The same year (2012) Nvidia announced the video cards for VDI, was the same year I started working with VMware vSphere projects. I was already amazed by the virtualization technology, and my first thought when I realized about GPUs for the data center was: “Wouldn't be cool to play video games on/from a virtual desktop?” I also remember mentioning the idea to a friend of mine and my wife, saying, “I want to work on this idea so bad.” Bah! of course, the idea was developed already, and I meant to do “shirt,” but I started to understand the business’s concept.
Also, the idea in my head was simple. “I can create powerful computer (virtual machines) on multiples servers (cluster) to play any game, and when a new graphics-rich game is released, I just need to add more computing resource, CPU, GPU or RAM, or simply migrate it to a most powerful or new server. We are just getting all the advantages of virtualization! But wait! What if as same as virtual desktops (Now DaaS), these machines are rented monthly or even better, just charge for played time, similar to a ‘public console room’? Cool, Imaging creating several machines and play on the same server to take LAN parties to a different level.”
Yep, I wasn't the only one, for sure. Like many in the IT industry, working on similar solutions, we had the same idea. This business model is very well developed now and knows it as a cloud gaming.
So, let’s recap this section again. If GPUs got essential for ordinary office workers, what do you think is the situation for gamers? It is even more crucial; it is imperative.
Shadow, You got my Curiosity.
I must admit to you that even I’ve been following this industry very close for a long time, Shadow got me by surprise. It was the first time I saw “that exact same idea I had” years ago on production. And being honest, this video was the real motivation to write this blog series.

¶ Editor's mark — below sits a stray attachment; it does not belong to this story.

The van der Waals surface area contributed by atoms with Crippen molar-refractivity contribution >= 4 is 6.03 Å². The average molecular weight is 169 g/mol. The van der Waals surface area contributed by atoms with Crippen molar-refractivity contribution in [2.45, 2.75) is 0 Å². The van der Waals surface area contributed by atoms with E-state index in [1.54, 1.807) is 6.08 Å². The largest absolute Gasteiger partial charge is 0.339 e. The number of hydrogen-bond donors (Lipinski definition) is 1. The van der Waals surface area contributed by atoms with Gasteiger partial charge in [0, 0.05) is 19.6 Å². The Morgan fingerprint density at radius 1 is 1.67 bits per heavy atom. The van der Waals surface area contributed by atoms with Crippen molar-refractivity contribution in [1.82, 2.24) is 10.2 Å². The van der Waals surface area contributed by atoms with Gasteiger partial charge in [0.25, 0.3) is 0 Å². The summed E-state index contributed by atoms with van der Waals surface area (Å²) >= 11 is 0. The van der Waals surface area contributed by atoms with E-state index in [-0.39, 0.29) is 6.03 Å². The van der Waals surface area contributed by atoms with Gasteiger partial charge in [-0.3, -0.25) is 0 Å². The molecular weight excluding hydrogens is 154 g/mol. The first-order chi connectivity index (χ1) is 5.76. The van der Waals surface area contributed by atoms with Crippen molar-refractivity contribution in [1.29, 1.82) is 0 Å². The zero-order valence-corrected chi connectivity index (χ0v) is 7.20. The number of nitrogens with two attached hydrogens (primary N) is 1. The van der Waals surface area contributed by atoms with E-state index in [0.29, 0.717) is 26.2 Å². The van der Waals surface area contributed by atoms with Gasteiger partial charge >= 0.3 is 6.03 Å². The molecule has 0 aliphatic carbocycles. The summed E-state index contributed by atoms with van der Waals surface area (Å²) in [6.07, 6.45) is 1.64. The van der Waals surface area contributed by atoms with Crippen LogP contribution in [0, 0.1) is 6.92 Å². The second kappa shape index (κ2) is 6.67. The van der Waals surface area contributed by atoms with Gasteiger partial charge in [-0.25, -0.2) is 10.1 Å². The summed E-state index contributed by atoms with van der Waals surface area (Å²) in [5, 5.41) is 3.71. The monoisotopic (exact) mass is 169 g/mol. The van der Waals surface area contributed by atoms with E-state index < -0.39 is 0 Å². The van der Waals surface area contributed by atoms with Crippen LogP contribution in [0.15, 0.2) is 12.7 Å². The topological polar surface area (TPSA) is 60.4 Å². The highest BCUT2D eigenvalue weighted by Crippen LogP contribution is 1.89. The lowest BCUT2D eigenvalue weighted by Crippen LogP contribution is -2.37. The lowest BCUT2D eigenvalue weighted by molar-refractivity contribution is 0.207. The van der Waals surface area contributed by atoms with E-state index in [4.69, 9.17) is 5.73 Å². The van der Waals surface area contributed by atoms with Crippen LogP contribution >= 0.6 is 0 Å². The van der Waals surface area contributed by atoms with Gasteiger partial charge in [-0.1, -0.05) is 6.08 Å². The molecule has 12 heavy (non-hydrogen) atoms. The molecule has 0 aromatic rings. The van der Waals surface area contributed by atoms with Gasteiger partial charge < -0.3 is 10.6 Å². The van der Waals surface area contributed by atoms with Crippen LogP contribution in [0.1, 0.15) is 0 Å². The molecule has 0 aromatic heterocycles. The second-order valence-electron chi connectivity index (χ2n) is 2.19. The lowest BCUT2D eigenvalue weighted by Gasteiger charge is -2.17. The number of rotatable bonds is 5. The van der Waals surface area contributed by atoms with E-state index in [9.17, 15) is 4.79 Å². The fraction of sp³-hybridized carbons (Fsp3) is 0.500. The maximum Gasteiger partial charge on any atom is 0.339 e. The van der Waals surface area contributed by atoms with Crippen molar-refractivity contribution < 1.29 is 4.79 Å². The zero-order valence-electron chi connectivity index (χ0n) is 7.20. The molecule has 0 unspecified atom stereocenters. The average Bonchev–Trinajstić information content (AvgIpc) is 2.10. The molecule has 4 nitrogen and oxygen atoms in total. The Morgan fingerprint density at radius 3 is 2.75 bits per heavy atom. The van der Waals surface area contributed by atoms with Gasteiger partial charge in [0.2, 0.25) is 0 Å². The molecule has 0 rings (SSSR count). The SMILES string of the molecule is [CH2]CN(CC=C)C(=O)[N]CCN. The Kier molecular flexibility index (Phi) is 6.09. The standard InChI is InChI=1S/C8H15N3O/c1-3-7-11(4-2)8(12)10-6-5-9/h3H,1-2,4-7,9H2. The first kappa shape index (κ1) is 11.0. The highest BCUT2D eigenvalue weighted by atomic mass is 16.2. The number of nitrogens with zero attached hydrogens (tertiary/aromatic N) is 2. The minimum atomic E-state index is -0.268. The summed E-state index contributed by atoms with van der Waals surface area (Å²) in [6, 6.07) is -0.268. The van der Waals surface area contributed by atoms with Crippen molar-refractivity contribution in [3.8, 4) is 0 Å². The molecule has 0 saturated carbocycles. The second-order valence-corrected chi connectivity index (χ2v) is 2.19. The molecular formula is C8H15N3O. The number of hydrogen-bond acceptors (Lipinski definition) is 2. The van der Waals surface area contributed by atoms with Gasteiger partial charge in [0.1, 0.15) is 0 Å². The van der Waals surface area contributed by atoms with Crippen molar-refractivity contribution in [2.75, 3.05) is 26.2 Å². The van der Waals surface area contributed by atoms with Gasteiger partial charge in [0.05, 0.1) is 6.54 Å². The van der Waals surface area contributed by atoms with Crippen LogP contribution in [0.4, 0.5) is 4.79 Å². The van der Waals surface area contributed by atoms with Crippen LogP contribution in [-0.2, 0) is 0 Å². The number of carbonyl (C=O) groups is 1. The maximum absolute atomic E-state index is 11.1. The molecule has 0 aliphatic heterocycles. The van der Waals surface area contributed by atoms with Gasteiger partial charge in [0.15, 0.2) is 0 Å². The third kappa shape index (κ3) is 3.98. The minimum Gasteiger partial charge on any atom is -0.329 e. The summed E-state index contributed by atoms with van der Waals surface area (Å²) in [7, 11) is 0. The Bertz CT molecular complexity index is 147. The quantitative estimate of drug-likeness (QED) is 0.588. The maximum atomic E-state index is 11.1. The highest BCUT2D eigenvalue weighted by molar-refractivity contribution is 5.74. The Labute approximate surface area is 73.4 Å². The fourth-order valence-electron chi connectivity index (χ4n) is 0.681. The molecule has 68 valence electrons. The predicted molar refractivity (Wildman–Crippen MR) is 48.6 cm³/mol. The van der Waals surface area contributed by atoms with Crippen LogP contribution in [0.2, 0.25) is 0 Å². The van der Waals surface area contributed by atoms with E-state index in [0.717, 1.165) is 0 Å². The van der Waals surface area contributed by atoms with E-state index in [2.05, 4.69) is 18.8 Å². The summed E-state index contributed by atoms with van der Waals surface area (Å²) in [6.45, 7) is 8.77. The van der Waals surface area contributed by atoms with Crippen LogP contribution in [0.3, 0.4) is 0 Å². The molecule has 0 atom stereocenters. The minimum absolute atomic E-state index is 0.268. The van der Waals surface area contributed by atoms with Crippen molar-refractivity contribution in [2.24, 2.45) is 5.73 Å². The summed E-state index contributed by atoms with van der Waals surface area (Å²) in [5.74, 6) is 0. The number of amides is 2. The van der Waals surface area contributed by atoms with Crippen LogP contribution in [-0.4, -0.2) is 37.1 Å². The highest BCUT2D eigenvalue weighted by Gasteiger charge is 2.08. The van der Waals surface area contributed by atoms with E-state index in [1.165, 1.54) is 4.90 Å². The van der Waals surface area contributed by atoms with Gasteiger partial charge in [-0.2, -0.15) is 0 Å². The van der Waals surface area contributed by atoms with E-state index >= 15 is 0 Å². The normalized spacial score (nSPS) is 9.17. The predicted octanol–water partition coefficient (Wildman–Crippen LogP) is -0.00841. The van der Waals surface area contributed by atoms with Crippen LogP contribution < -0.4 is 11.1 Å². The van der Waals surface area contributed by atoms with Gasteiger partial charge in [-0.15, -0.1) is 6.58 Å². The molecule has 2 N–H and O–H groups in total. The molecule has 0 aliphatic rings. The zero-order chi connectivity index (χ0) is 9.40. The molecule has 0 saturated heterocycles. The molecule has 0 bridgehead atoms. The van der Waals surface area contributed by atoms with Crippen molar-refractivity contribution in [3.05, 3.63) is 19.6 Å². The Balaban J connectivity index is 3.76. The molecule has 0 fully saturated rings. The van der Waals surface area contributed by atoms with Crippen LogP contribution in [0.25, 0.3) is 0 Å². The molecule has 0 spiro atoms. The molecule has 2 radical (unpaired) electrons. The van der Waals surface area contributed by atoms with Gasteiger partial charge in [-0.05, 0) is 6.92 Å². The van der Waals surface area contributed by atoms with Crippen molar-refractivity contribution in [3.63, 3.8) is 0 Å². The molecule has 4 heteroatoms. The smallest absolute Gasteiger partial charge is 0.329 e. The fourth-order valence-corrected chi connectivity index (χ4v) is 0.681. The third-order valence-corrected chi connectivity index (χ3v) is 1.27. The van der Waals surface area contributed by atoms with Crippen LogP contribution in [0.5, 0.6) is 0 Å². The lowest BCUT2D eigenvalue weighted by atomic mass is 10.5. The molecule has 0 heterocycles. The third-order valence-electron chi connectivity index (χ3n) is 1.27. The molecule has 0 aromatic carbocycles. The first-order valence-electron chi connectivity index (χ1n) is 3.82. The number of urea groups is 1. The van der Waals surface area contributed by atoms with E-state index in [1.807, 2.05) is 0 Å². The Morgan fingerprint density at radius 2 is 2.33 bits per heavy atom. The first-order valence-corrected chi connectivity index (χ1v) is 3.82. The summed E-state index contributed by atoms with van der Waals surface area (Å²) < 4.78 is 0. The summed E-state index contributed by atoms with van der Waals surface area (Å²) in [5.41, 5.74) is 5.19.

Shadow is one of the most active players in this cloud gaming era.
The video below is the best example to understand what I explained before about VDI and GPUs section. The YouTube channel Linus Tech Tips published this video under the name of “The gaming PC days are numbered” and is sponsored by Shadow, so don’t trust everything, get your takeaway to understand the big picture of this section.
The reason that Shadow got my curiosity was due to their services work under the same principles of Virtualization and VDI in general. Shadow has its own data centers to run their gaming platform services, for now, unlike other competitors that run and take advantage of cloud computing platforms like AWS.
“Forget about hardware: Shadow is a full Windows computer you can access through a simple app. Anything you can do on a high-end computer, you can do on Shadow.” Just like VDI, right?
With Shadow, you won’t only access to a gaming platform; the powerful computer hosted by the data center could also be easily used as a remote work station for designers or CAD users from any device. By the way, Google Chromebooks are considered the most versatile devices to connect and work on VDI solutions. Probably, shortly, also to access your favorite gaming platforms such as Shadow or Google Stadia.
The video also shows that Shadow is intended to be used with a proprietary zero client device, the Shadow Ghost. This device can be used to play games from any TV, and its primary function is to lower the internet latency, meaning, improving the user experience.
The gaming latency is going to be one of the biggest challenges that this gaming industry needs to resolve soon to win the heart of new gamers and not disappoint the true veteran players.